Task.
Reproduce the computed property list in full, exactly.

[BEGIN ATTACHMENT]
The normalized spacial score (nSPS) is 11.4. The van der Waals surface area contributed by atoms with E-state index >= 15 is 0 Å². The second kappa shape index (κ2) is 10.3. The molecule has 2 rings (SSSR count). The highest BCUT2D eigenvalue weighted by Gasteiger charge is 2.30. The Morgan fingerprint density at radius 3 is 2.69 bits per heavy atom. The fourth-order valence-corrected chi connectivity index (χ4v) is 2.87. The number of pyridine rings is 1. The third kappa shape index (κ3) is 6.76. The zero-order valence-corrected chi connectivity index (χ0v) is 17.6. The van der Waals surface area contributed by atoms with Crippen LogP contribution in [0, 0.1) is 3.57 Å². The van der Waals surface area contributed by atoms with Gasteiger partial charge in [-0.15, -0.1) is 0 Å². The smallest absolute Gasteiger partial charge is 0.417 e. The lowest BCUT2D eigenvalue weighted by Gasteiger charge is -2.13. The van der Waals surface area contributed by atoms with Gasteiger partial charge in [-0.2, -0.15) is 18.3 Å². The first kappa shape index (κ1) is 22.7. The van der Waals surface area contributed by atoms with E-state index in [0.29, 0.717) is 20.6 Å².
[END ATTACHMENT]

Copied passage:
The normalized spacial score (nSPS) is 11.4. The van der Waals surface area contributed by atoms with E-state index >= 15 is 0 Å². The second kappa shape index (κ2) is 10.3. The molecule has 2 rings (SSSR count). The highest BCUT2D eigenvalue weighted by Gasteiger charge is 2.30. The Morgan fingerprint density at radius 3 is 2.69 bits per heavy atom. The fourth-order valence-corrected chi connectivity index (χ4v) is 2.87. The number of pyridine rings is 1. The third kappa shape index (κ3) is 6.76. The zero-order valence-corrected chi connectivity index (χ0v) is 17.6. The van der Waals surface area contributed by atoms with Crippen LogP contribution in [0, 0.1) is 3.57 Å². The van der Waals surface area contributed by atoms with Gasteiger partial charge in [-0.15, -0.1) is 0 Å². The smallest absolute Gasteiger partial charge is 0.417 e. The lowest BCUT2D eigenvalue weighted by Gasteiger charge is -2.13. The van der Waals surface area contributed by atoms with Gasteiger partial charge in [-0.2, -0.15) is 18.3 Å². The first kappa shape index (κ1) is 22.7. The van der Waals surface area contributed by atoms with E-state index in [0.29, 0.717) is 20.6 Å².